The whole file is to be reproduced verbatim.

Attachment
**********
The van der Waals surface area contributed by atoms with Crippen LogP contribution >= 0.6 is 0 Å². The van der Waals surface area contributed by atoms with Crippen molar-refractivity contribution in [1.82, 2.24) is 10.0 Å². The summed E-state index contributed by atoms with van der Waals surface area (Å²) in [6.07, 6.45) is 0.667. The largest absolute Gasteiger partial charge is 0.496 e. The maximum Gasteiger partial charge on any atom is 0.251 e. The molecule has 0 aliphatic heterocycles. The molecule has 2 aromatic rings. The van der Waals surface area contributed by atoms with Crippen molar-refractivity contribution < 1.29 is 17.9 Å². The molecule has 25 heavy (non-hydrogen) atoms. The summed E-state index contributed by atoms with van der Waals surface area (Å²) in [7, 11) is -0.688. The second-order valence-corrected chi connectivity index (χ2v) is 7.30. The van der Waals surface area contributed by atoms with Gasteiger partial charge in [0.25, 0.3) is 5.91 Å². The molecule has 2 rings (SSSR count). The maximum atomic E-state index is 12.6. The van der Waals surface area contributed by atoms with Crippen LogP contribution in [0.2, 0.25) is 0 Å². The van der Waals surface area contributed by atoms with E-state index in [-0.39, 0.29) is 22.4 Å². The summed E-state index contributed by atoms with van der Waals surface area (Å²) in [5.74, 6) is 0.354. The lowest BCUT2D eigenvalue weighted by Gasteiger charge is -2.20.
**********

The van der Waals surface area contributed by atoms with Crippen LogP contribution >= 0.6 is 0 Å². The van der Waals surface area contributed by atoms with Crippen molar-refractivity contribution in [1.82, 2.24) is 10.0 Å². The summed E-state index contributed by atoms with van der Waals surface area (Å²) in [6.07, 6.45) is 0.667. The largest absolute Gasteiger partial charge is 0.496 e. The maximum Gasteiger partial charge on any atom is 0.251 e. The molecule has 0 aliphatic heterocycles. The molecule has 2 aromatic rings. The van der Waals surface area contributed by atoms with Crippen molar-refractivity contribution < 1.29 is 17.9 Å². The molecule has 25 heavy (non-hydrogen) atoms. The summed E-state index contributed by atoms with van der Waals surface area (Å²) in [7, 11) is -0.688. The second-order valence-corrected chi connectivity index (χ2v) is 7.30. The van der Waals surface area contributed by atoms with Gasteiger partial charge in [0.25, 0.3) is 5.91 Å². The molecule has 2 rings (SSSR count). The maximum atomic E-state index is 12.6. The van der Waals surface area contributed by atoms with Crippen LogP contribution in [0.2, 0.25) is 0 Å². The van der Waals surface area contributed by atoms with E-state index in [-0.39, 0.29) is 22.4 Å². The summed E-state index contributed by atoms with van der Waals surface area (Å²) in [5.74, 6) is 0.354. The lowest BCUT2D eigenvalue weighted by Gasteiger charge is -2.20.